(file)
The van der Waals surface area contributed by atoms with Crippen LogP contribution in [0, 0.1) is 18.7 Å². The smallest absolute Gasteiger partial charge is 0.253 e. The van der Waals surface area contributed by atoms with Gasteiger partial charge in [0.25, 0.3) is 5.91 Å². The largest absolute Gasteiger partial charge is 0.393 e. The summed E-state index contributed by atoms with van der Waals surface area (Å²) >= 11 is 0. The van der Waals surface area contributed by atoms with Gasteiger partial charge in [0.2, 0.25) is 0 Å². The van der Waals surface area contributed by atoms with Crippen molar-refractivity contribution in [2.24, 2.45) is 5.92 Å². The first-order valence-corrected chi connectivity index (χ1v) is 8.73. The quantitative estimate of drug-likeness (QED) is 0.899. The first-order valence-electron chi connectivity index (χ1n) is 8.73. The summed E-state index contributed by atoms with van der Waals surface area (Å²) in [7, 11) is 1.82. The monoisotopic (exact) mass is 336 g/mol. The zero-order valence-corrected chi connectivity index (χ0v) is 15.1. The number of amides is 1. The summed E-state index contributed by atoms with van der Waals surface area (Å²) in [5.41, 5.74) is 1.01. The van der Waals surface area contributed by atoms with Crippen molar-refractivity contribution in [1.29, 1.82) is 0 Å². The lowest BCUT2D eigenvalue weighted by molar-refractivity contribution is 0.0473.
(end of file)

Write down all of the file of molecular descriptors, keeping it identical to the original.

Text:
The van der Waals surface area contributed by atoms with Crippen LogP contribution in [0, 0.1) is 18.7 Å². The smallest absolute Gasteiger partial charge is 0.253 e. The van der Waals surface area contributed by atoms with Gasteiger partial charge in [0.25, 0.3) is 5.91 Å². The largest absolute Gasteiger partial charge is 0.393 e. The summed E-state index contributed by atoms with van der Waals surface area (Å²) >= 11 is 0. The van der Waals surface area contributed by atoms with Gasteiger partial charge in [0.2, 0.25) is 0 Å². The van der Waals surface area contributed by atoms with Crippen molar-refractivity contribution in [2.24, 2.45) is 5.92 Å². The first-order valence-corrected chi connectivity index (χ1v) is 8.73. The quantitative estimate of drug-likeness (QED) is 0.899. The first-order valence-electron chi connectivity index (χ1n) is 8.73. The summed E-state index contributed by atoms with van der Waals surface area (Å²) in [7, 11) is 1.82. The monoisotopic (exact) mass is 336 g/mol. The zero-order valence-corrected chi connectivity index (χ0v) is 15.1. The number of amides is 1. The summed E-state index contributed by atoms with van der Waals surface area (Å²) in [5.41, 5.74) is 1.01. The van der Waals surface area contributed by atoms with Crippen molar-refractivity contribution in [1.29, 1.82) is 0 Å². The lowest BCUT2D eigenvalue weighted by molar-refractivity contribution is 0.0473.